Regardless, having to face these larger discussions upfront can induce fatigue, especially when managing external circumstances; personal affairs, a project at work – you know, the entity that pays these engineers – or countless other factors will rear their ugly heads and progress will stagger with ebbs and flows of attention. This can be really dangerous territory and commonly resolves in contributors and reviewers abandoning the PR when it stalls.

This is why I believe open source, while not beholden to any timelines, needs a project and product management role which is currently covered often by project leaders and devex engineers. This can also relieve tension between the needs of open source and big businesses in the community with real deadlines, at least keeping the communication consistent while ensuring bugs and design flaws aren’t introduced to the code base.

What’s in it for Bloomberg and ForePaaS?

If you’ve never worked in open source or for a company that contributes to open source, you may be thinking how the heck do these engineers convince their leadership to let them dump so much time into these contributions? The simple answer is, it’s good for business.

If we peep into why Bloomberg uses Trino, they aggregate data from an unusually large number of data sources across their customers who use their services. Part of this requires them to merge the customer’s dataset with existing aggregate data in Bloomberg’s product. Since Trino can connect to most customer databases out-of-the-box, this requires Bloomberg to manage a small array of custom connectors that provide their services to customers as multiple catalogs in a single convention SQL endpoint. Having engineers maintain a few small connectors rather than an entire distributed query engine themselves saves a lot of time and maintenance.

Despite how many problems Trino already solves for them, Bloomberg and ForePaaS needed this Snowflake connector and through the open source model created it for themselves. The drawback is that the solution must be maintained by the engineers at each company any time they want to upgrade to a new Trino feature. This takes consistently depletes engineering resources and so they want to maintain as few features as possible to relieve their engineer’s time. Open source projects are generally more than happy to accept features that the community benefits from. This doesn’t mean we shouldn’t appreciate when companies contribute. This dual-sum generosity and forward-thinking approach enabled Erik and Teng to combine their battle-tested connectors, crafting a high value creation for the community.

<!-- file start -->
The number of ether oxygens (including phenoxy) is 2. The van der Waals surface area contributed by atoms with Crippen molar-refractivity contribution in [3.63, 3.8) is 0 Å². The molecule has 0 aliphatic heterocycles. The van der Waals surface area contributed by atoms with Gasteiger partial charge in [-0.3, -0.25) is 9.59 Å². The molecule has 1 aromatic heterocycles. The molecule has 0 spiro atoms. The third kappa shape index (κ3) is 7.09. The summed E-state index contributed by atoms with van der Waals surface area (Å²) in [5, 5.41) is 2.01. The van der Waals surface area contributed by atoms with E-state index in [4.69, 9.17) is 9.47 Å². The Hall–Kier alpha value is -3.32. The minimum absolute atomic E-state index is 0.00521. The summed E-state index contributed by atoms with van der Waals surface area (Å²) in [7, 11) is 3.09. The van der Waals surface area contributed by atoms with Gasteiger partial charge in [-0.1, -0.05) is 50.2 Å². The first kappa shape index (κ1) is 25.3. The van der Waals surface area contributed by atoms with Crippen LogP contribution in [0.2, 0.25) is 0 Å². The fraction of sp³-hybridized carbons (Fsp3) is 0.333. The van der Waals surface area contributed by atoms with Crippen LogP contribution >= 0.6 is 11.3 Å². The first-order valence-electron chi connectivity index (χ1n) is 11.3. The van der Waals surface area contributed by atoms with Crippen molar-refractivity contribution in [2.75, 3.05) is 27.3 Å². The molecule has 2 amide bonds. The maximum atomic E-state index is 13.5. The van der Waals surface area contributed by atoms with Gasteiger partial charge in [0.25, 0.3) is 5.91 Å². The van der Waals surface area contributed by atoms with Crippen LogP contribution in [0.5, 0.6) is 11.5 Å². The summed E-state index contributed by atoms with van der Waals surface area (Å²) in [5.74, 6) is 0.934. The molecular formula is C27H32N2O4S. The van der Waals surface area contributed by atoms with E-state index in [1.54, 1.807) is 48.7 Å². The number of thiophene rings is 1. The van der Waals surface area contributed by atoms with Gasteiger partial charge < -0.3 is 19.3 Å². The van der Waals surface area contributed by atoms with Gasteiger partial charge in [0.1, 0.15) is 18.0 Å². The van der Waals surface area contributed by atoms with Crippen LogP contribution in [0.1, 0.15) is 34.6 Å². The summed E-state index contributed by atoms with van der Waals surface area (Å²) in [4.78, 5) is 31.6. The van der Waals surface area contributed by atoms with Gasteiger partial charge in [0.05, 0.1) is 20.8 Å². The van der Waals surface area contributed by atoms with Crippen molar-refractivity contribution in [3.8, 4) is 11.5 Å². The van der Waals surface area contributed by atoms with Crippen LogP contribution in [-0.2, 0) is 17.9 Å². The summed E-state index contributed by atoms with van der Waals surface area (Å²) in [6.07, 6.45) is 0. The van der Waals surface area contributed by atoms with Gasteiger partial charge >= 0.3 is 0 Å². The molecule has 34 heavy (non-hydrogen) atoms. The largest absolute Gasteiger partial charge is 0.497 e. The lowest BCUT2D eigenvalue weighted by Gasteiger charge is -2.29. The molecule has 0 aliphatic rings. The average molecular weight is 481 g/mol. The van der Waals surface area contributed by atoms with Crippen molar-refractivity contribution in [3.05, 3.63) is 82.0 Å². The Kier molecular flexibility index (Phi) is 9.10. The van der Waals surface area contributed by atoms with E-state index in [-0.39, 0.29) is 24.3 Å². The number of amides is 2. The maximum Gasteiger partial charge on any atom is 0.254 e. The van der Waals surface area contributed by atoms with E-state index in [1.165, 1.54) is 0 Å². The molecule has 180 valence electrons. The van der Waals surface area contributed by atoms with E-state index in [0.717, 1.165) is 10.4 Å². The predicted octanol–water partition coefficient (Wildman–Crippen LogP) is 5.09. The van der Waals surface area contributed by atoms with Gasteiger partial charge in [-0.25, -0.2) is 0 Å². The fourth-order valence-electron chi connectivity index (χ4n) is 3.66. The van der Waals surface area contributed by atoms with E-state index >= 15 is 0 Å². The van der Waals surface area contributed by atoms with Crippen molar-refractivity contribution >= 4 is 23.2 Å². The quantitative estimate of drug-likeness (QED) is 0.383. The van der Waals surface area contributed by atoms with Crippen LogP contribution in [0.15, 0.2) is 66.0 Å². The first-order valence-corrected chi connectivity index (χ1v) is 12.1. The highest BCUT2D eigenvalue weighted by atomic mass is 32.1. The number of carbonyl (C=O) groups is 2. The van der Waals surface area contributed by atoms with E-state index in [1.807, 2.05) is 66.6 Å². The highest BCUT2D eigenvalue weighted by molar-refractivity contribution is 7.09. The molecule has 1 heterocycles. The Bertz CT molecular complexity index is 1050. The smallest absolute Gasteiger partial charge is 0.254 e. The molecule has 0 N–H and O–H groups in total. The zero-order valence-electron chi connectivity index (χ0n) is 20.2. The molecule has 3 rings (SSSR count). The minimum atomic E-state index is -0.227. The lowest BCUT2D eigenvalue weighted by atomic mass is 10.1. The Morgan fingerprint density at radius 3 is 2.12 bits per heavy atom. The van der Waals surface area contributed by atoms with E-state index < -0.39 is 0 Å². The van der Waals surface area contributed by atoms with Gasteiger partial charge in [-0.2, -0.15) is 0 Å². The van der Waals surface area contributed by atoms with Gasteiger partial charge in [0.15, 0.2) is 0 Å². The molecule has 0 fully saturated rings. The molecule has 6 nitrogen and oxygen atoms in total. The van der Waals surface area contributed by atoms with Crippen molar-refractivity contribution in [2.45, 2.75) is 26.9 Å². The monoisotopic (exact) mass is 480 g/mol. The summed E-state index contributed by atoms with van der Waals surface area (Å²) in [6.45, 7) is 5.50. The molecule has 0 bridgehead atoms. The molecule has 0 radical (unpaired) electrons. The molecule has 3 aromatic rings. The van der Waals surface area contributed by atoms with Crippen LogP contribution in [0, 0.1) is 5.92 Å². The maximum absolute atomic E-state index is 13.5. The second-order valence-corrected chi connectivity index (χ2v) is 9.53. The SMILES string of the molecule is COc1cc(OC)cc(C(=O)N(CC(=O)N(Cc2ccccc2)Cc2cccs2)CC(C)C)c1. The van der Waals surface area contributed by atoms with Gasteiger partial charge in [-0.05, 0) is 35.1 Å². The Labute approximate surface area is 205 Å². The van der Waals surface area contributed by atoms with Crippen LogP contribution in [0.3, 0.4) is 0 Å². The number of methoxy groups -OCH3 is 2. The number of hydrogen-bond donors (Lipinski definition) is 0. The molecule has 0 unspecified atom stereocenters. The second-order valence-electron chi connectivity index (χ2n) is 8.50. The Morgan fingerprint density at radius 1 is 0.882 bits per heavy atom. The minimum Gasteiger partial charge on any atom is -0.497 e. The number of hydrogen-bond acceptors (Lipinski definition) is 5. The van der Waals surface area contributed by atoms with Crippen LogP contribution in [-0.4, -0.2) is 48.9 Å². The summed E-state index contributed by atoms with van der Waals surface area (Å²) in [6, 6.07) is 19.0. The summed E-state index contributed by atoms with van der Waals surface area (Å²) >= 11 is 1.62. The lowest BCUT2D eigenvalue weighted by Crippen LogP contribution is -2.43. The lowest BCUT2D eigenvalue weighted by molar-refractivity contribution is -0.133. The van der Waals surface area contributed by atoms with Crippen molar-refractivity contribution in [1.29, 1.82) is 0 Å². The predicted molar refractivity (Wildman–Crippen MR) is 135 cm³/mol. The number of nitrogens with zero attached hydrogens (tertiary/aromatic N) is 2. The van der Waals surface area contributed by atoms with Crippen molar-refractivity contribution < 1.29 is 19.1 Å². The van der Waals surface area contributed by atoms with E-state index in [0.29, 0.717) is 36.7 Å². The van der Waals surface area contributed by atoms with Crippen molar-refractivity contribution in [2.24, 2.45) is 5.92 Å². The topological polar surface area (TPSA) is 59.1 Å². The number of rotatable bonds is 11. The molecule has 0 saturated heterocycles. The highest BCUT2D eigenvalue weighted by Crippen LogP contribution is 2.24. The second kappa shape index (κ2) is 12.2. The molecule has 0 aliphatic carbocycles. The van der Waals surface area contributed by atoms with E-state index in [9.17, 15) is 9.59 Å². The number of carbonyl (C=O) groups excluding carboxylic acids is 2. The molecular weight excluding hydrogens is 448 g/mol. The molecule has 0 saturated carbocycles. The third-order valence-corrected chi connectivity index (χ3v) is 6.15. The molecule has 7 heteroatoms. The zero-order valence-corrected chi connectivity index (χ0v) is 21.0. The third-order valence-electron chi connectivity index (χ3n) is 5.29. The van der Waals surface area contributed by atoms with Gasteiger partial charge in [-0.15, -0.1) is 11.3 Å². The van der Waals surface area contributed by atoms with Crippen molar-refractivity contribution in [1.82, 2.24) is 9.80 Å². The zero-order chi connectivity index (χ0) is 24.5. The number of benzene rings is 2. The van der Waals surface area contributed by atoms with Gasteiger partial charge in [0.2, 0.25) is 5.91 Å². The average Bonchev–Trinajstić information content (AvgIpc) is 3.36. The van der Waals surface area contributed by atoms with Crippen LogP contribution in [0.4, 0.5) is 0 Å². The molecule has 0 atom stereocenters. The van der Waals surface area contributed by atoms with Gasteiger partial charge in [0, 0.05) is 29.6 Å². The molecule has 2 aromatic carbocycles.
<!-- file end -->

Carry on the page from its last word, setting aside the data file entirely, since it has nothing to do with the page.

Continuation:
If you are a developer who sees the value in contributing to open source, and you aren't sure how to convince leadership to get on board, you need to speak their language. Show how companies like Bloomberg get involved in open source, and how it lowers maintenance costs when done correctly. If you see an open project like Trino that could replace 97% of a new project, demonstrate that the upfront cost will pay off when you remove the amount of code to be managed by your team which lowers the future need to expand headcounts. I don’t imagine a world where your boss and colleagues are altruists, but present an economic incentive that lowers the amortized cost of engineers needed to maintain a project, then your strategy becomes helpful to the company's bottom line.